Albinism: The Moving Story of Model Thando Hopa

moving story of African model Thando Hopa with Albinism

In today’s article we’re going to talk about a subject that’s not very well known. It’s likely that on more than one occasion you’ve seen an albino person, or even known someone with this condition among your friends or acquaintances. As you probably already know, albinism is a congenital condition that’s characterized by a lack of pigmentation in the hair, skin, and eyes.

Albinism can occur in both humans and animals, and due to the absence of melanin is also a very serious skin disease due to sensitivity to the sun. It’s very difficult to be an albino person, but one of the worst areas to have this genetic abnormality is in a continent like Africa. In today’s article we want to tell you about the moving story behind a young, black albino model named Thando Hopa. She gives a voice to this reality.

African model Thando Hopa

2 albino modelThando Hopa is a 24-year-old model who is also a lawyer. She considers herself lucky, because being born in Africa as an albino is tantamount to a curse. She was educated in Johannesburg, where she attracted a lot of attention due to her delicate and striking features that were stunning on stage as well as magazine covers. Ms. Hopa is one of the few black albino models in the world.

Perhaps because of her success and experiences, she chose to study law to give a voice to the stigma and social drama that occurs in Africa but remains relatively unknown worldwide.

The curse of being born albino in Africa

3 albino childYou might be surprised to know, first of all, that Africa is home to one of the highest rates of albinism in the world. This is particularly true in Tanzania. Experts haven’t been able to uncover the cause of this phenomenon, but it’s suspected that it is related to the early European inhabitants of this area during colonialism and their subsequent inbreeding. In this continent, the rate of albinism is 15% higher than the rest of the world.

According to Ms. Hopa, being an albino in Africa is presumed to be, first and foremost, a physical problem, but it is also a social one. Due to the strong sunlight and scarce resources people who suffer from this condition frequently experience skin cancer and blindness. In addition to this, they face the scorn of others.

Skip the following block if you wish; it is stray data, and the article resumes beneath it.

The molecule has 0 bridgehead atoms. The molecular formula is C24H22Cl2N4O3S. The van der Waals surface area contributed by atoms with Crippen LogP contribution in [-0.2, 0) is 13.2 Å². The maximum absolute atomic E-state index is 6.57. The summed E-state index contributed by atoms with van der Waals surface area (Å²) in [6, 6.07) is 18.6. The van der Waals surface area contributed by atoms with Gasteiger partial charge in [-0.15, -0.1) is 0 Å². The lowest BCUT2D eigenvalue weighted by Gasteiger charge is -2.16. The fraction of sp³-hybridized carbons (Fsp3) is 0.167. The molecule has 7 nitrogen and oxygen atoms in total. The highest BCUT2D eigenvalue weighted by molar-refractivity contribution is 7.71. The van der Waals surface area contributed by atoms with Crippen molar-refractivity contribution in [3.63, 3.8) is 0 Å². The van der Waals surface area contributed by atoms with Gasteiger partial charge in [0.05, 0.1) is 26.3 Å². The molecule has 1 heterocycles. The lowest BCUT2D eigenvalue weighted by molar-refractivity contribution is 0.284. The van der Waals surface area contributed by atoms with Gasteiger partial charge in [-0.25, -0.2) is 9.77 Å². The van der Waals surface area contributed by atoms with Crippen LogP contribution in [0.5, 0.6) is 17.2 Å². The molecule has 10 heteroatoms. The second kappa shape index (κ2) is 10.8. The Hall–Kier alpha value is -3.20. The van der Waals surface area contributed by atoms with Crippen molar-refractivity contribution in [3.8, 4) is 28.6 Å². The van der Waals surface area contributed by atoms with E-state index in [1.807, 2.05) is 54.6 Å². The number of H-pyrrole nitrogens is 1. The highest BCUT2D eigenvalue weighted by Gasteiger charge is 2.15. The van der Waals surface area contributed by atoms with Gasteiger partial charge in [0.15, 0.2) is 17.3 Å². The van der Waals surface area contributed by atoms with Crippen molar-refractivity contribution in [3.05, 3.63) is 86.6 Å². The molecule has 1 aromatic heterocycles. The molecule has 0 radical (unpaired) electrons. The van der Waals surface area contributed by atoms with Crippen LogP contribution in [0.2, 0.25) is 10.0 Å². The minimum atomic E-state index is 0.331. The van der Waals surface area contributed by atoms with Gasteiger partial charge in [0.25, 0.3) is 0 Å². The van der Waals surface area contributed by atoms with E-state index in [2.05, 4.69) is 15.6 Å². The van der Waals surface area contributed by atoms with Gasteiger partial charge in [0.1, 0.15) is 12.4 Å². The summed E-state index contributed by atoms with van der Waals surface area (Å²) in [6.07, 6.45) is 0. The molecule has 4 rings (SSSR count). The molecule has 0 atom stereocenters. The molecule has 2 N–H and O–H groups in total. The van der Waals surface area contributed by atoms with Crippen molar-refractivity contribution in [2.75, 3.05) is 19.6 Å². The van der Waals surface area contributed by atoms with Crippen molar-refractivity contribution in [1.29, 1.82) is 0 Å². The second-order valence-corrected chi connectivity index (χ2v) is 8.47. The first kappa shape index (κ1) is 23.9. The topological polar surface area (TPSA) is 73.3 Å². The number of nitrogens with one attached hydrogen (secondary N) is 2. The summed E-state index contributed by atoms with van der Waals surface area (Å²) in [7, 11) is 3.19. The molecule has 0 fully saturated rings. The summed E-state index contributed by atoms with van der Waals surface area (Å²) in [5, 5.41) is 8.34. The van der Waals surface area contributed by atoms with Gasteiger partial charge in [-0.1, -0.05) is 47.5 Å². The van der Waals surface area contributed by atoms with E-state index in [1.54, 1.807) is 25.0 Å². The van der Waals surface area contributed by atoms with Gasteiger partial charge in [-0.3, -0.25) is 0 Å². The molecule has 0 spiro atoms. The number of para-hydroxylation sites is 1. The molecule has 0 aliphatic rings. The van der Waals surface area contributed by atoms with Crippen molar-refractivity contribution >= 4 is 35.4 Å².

Albinos are often called “Zeru-Zeru,” which means child of the devil, or ghost. It is believed that albinism was placed upon people as a curse upon their parents, whose sins are reflected in the ghostly appearance of their child. This leads to social rejection and even abandonment.

Even worse, it is said that an albino living in Africa is worthless, but a dead albino person is as valuable as diamonds. Why? Particular tribes, social groups, and healers in Africa believe that the blood or organs of an albino person have magical healing properties. Albinism thus can be as deadly as being a rhinoceros or elephant with ivory tusks: large sums of money have been paid to maul or even kill an albino person.

4 albino childThis is a shocking reality that’s been reported by numerous humanitarian organizations. Groups of armed men appear during the night to take albino children and adults to mutilate them, or to cut off their arms and legs. Most horribly, many of these people are murdered. Extraordinary amounts of money are paid for their limbs, blood, or organs, and these heinous acts strike at the very core of humanity and justice.

Albinism in Africa may truly be a curse, which is why people like Thando Hopa lend a voice to these suffers, as international organizations attempt to bring the issue into the global spotlight. Particularly in Tanzania is this a severe problem. In spite of their efforts, many albino people die every year – either from these crimes against humanity or heart and other problems related to their disorder. Sunburns, infection, and cancer are among the main threats they face.

Today there are many children who have had to learn to survive without their feet or hands. And yet many of them have never lost their optimism, in spite of having what is possibly one of the worst social stigmas in their society.